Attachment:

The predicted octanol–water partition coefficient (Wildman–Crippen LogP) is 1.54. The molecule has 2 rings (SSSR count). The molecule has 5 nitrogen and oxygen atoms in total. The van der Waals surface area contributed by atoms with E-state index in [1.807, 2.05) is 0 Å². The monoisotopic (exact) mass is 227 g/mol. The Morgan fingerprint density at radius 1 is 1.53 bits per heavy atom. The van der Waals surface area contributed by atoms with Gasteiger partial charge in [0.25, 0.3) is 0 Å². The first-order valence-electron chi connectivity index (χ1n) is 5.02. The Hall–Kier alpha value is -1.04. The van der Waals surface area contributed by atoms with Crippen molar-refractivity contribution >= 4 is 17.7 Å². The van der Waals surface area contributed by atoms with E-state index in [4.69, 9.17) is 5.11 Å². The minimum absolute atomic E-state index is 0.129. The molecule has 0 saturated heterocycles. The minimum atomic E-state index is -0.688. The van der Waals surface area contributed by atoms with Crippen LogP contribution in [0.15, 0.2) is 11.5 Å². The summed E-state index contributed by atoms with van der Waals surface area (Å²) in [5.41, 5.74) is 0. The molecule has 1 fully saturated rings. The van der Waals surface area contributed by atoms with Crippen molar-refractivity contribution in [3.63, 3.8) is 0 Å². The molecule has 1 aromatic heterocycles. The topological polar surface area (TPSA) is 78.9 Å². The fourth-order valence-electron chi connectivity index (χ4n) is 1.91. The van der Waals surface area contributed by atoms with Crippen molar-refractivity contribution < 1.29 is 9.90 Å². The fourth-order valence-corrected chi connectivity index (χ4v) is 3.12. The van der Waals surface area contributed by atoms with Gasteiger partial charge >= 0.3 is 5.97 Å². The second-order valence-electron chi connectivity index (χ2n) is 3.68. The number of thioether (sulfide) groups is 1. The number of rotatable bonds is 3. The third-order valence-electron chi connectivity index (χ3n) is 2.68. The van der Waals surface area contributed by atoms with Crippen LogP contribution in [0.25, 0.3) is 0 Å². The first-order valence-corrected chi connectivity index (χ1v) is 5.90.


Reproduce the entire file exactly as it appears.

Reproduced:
The predicted octanol–water partition coefficient (Wildman–Crippen LogP) is 1.54. The molecule has 2 rings (SSSR count). The molecule has 5 nitrogen and oxygen atoms in total. The van der Waals surface area contributed by atoms with E-state index in [1.807, 2.05) is 0 Å². The monoisotopic (exact) mass is 227 g/mol. The Morgan fingerprint density at radius 1 is 1.53 bits per heavy atom. The van der Waals surface area contributed by atoms with Gasteiger partial charge in [0.25, 0.3) is 0 Å². The first-order valence-electron chi connectivity index (χ1n) is 5.02. The Hall–Kier alpha value is -1.04. The van der Waals surface area contributed by atoms with Crippen molar-refractivity contribution >= 4 is 17.7 Å². The van der Waals surface area contributed by atoms with E-state index in [4.69, 9.17) is 5.11 Å². The minimum absolute atomic E-state index is 0.129. The molecule has 0 saturated heterocycles. The minimum atomic E-state index is -0.688. The van der Waals surface area contributed by atoms with Crippen LogP contribution in [0.15, 0.2) is 11.5 Å². The summed E-state index contributed by atoms with van der Waals surface area (Å²) in [5.41, 5.74) is 0. The molecule has 1 fully saturated rings. The van der Waals surface area contributed by atoms with Crippen molar-refractivity contribution in [3.63, 3.8) is 0 Å². The molecule has 1 aromatic heterocycles. The topological polar surface area (TPSA) is 78.9 Å². The fourth-order valence-electron chi connectivity index (χ4n) is 1.91. The van der Waals surface area contributed by atoms with Crippen molar-refractivity contribution < 1.29 is 9.90 Å². The fourth-order valence-corrected chi connectivity index (χ4v) is 3.12. The van der Waals surface area contributed by atoms with Gasteiger partial charge >= 0.3 is 5.97 Å². The second-order valence-electron chi connectivity index (χ2n) is 3.68. The number of thioether (sulfide) groups is 1. The number of rotatable bonds is 3. The third-order valence-electron chi connectivity index (χ3n) is 2.68. The van der Waals surface area contributed by atoms with Crippen LogP contribution in [0.25, 0.3) is 0 Å². The first-order valence-corrected chi connectivity index (χ1v) is 5.90.